When I envision UNC, I think of a few trademark places that are undeniably Carolina.
Carolina is the Old Well. Carolina is the Bell Tower and Wilson Library. Carolina is the Chapel Hill mural behind He’s Not Here.
But if Carolina is Franklin Street, I don’t feel safe here.
Last week, while meeting a friend for boba on Franklin, I was followed for multiple blocks by a group of men. Yesterday, I was harassed both on the walk to and from Target. Even while walking to The Daily Tar Heel's office to pitch this article, I was catcalled twice.
Saying the words “I don’t like Franklin Street” seemed akin to Carolina blasphemy. Unwilling to deal with the social repercussions of voicing my aberrant opinion, I kept my feelings about it quiet.
The reality is, women are used to dealing with constant harassment from men. I’ve practiced keeping my discomfort subdued for the entirety of my life.
I arrived to Cha House after being followed, and fully committed to talking about my workload and the weather. I showed up to Target and immediately focused on finding the flavor of Clif Bars I wanted. I pitched this article well enough to get the green light from my editor.
So it’s fine, right?
Even if I voiced my discomfort about harassment on Franklin Street, I know there would be little result.
Tucker Frey was reported for aggressive harassment (including following multiple women) on Franklin Street and around Chapel Hill last semester. In April, attorney Maren Hardin said Chapel Hill had received 46 reports regarding Frey's behavior since August 2020. Frey also has a criminal history of attempted kidnapping and assault.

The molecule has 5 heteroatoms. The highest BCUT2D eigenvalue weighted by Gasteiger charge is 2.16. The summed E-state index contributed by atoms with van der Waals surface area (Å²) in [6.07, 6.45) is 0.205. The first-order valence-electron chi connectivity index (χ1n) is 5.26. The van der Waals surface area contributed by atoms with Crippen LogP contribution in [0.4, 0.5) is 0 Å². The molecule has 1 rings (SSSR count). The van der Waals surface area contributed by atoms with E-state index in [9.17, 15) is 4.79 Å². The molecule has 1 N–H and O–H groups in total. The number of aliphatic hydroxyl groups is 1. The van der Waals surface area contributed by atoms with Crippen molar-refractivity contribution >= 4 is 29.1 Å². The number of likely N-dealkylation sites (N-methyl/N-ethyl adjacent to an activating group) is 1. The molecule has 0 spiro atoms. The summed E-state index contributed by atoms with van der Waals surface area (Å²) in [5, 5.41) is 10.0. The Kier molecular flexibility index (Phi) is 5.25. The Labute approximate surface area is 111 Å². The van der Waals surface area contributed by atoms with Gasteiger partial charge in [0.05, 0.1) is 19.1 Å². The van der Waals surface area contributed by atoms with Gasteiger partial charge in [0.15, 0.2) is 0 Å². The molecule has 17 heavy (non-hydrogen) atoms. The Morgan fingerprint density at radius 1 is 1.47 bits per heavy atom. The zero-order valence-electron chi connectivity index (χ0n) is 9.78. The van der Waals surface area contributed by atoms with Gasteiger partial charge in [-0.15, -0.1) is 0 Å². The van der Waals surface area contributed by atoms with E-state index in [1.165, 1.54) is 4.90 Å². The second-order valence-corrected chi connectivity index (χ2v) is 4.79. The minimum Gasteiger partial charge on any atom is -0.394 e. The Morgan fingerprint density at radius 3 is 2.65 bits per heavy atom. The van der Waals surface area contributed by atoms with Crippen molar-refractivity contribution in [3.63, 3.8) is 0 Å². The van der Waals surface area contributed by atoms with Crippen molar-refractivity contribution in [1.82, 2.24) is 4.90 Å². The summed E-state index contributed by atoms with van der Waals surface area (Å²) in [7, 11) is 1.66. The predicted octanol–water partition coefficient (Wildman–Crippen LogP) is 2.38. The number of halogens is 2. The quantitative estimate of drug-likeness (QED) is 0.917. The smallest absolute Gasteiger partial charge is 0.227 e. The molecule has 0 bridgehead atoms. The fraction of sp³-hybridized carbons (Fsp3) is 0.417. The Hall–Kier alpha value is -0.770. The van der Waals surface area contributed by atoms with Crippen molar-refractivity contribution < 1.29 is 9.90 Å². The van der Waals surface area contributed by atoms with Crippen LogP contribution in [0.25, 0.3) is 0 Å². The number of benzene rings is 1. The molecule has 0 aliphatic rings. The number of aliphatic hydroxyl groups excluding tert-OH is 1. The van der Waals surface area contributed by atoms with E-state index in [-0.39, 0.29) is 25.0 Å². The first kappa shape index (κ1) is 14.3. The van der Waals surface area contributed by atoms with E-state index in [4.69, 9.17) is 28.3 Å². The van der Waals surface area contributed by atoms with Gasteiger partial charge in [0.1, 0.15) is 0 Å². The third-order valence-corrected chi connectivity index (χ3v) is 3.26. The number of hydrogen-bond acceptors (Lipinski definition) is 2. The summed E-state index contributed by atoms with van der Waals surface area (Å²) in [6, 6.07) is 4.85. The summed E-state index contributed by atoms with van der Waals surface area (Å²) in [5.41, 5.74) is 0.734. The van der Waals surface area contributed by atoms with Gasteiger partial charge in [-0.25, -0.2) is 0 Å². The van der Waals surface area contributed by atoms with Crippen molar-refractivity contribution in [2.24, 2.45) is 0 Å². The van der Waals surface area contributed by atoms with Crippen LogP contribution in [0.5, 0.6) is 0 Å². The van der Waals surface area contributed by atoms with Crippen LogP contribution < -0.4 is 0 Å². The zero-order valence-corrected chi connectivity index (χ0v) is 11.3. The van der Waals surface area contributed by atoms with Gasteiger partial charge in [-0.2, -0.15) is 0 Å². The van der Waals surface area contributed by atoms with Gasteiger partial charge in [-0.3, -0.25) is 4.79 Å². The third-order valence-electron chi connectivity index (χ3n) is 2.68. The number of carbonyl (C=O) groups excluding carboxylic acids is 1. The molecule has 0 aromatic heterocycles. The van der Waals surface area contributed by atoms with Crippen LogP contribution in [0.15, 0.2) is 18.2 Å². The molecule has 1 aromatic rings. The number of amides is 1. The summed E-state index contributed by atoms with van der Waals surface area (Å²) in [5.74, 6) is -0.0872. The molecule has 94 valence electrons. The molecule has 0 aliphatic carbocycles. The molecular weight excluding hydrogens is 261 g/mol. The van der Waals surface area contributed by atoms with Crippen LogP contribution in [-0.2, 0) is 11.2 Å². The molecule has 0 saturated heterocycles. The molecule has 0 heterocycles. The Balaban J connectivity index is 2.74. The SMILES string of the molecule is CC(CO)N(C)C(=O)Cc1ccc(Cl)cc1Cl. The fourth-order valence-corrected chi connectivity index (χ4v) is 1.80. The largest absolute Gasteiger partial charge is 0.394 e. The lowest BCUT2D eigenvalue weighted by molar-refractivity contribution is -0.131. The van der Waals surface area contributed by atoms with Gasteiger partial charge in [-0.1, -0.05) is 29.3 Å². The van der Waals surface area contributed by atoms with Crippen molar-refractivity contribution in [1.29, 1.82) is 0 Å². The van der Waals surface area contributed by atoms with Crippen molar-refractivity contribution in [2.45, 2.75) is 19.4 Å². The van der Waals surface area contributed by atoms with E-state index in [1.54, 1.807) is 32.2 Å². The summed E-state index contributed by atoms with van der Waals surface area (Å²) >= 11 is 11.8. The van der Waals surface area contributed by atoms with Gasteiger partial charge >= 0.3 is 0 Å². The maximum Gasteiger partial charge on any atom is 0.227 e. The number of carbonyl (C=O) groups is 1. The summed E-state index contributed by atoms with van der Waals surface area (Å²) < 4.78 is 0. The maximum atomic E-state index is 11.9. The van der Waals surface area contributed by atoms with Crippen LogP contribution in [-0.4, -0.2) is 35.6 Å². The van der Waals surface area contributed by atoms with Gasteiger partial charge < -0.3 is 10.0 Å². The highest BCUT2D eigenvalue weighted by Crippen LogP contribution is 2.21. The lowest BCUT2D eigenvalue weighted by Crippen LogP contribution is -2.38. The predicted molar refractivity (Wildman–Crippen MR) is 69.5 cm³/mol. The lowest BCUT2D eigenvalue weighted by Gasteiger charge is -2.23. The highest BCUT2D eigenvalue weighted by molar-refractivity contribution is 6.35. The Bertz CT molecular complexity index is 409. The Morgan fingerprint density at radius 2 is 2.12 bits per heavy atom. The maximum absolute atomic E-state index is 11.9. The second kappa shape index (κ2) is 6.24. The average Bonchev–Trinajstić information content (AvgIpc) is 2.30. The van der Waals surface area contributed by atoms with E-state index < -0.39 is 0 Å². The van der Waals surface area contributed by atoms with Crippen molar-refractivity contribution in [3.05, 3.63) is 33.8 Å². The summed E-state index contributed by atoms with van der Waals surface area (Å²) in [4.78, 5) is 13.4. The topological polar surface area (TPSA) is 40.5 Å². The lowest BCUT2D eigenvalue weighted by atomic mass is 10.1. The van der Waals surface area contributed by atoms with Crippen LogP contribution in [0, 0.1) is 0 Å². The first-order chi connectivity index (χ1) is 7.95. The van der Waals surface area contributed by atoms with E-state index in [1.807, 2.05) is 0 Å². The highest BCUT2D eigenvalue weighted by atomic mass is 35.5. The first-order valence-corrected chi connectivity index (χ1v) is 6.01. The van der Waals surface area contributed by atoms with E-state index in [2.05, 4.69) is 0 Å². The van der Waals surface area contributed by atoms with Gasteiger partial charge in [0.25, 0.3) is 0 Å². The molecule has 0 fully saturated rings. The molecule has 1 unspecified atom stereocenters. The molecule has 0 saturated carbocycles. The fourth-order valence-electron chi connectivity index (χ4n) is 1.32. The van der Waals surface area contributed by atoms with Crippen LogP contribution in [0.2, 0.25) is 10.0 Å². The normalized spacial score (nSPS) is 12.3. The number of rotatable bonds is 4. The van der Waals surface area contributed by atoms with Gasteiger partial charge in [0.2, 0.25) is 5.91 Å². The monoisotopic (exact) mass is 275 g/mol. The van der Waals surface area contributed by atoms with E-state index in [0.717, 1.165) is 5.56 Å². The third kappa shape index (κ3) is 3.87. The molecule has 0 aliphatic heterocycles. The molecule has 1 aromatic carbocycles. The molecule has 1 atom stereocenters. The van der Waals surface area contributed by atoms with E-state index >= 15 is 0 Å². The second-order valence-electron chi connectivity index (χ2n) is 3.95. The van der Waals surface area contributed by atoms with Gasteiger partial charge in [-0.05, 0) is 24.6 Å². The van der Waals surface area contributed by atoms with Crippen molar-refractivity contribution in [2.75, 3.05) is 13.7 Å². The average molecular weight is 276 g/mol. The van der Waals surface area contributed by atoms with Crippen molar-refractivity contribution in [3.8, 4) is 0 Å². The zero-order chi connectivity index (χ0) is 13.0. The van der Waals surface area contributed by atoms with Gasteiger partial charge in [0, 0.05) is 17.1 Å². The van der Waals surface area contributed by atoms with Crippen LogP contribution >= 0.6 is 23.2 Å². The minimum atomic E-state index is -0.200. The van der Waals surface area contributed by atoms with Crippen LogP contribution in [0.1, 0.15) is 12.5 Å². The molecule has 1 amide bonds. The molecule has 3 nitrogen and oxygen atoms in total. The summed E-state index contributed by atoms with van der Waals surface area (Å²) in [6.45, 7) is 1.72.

Yet I, and many others, first heard about him through social media. Facebook groups and GroupMe chats should not be more reliable than Chapel Hill police or UNC as an institution in keeping women safe.
I don’t know what the solution is. Female harassment is so deeply embedded into modern culture that it would be naive to assume there’s a quick fix. But the solution cannot be found in putting the responsibility in women’s hands, which is what UNC has offered up until this point.
If I called the UNC harassment helpline every time I was catcalled on Franklin, they would know me on a first name basis. If all female-presenting individuals did so, their phone would never stop ringing.
It’s unreasonable and inappropriate to put the responsibility to do something about harassment on victims when the crime is so ridiculously widespread. Especially if nothing is going to result from the report.
UNC has consistently exhibited an unwillingness to put effort into keeping its students safe. For a campus infamous for its sexual assault rate, I am particularly appalled.
Male students can more easily enjoy everything Franklin Street has to offer. They can visit friends and walk down the street alone without genuine fear for their safety. They likely don’t feel the need to lace their keys through their fingers and keep their location on for their roommates at night.
I don’t get to do that. If Carolina is Franklin Street, I don’t get to enjoy Carolina.
Click here for resources for those who have experienced gender-based harassment or violence.
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